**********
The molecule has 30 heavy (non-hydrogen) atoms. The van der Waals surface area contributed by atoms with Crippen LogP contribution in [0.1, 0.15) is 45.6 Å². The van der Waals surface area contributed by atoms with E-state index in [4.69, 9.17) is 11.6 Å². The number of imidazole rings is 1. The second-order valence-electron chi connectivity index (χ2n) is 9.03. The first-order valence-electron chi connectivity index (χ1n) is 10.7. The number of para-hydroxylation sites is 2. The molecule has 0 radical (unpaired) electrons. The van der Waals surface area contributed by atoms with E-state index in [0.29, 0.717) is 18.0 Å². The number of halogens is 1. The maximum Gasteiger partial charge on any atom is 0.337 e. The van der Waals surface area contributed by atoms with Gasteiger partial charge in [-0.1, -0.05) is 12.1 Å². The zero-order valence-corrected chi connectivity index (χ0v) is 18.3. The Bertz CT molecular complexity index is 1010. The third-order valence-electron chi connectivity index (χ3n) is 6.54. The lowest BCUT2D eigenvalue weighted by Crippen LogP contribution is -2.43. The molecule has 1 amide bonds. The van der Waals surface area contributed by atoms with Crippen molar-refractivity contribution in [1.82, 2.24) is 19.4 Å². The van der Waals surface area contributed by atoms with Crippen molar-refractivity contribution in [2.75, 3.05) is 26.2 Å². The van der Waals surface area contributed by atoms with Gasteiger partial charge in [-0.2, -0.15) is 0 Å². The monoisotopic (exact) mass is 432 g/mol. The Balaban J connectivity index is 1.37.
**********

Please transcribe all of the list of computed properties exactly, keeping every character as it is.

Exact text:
The molecule has 30 heavy (non-hydrogen) atoms. The van der Waals surface area contributed by atoms with Crippen LogP contribution in [0.1, 0.15) is 45.6 Å². The van der Waals surface area contributed by atoms with E-state index in [4.69, 9.17) is 11.6 Å². The number of imidazole rings is 1. The second-order valence-electron chi connectivity index (χ2n) is 9.03. The first-order valence-electron chi connectivity index (χ1n) is 10.7. The number of para-hydroxylation sites is 2. The molecule has 0 radical (unpaired) electrons. The van der Waals surface area contributed by atoms with E-state index in [0.29, 0.717) is 18.0 Å². The number of halogens is 1. The maximum Gasteiger partial charge on any atom is 0.337 e. The van der Waals surface area contributed by atoms with Gasteiger partial charge in [-0.1, -0.05) is 12.1 Å². The zero-order valence-corrected chi connectivity index (χ0v) is 18.3. The Bertz CT molecular complexity index is 1010. The third-order valence-electron chi connectivity index (χ3n) is 6.54. The lowest BCUT2D eigenvalue weighted by Crippen LogP contribution is -2.43. The molecule has 1 amide bonds. The van der Waals surface area contributed by atoms with Crippen molar-refractivity contribution in [1.82, 2.24) is 19.4 Å². The van der Waals surface area contributed by atoms with Crippen molar-refractivity contribution in [2.75, 3.05) is 26.2 Å². The van der Waals surface area contributed by atoms with Gasteiger partial charge in [-0.2, -0.15) is 0 Å². The monoisotopic (exact) mass is 432 g/mol. The Balaban J connectivity index is 1.37.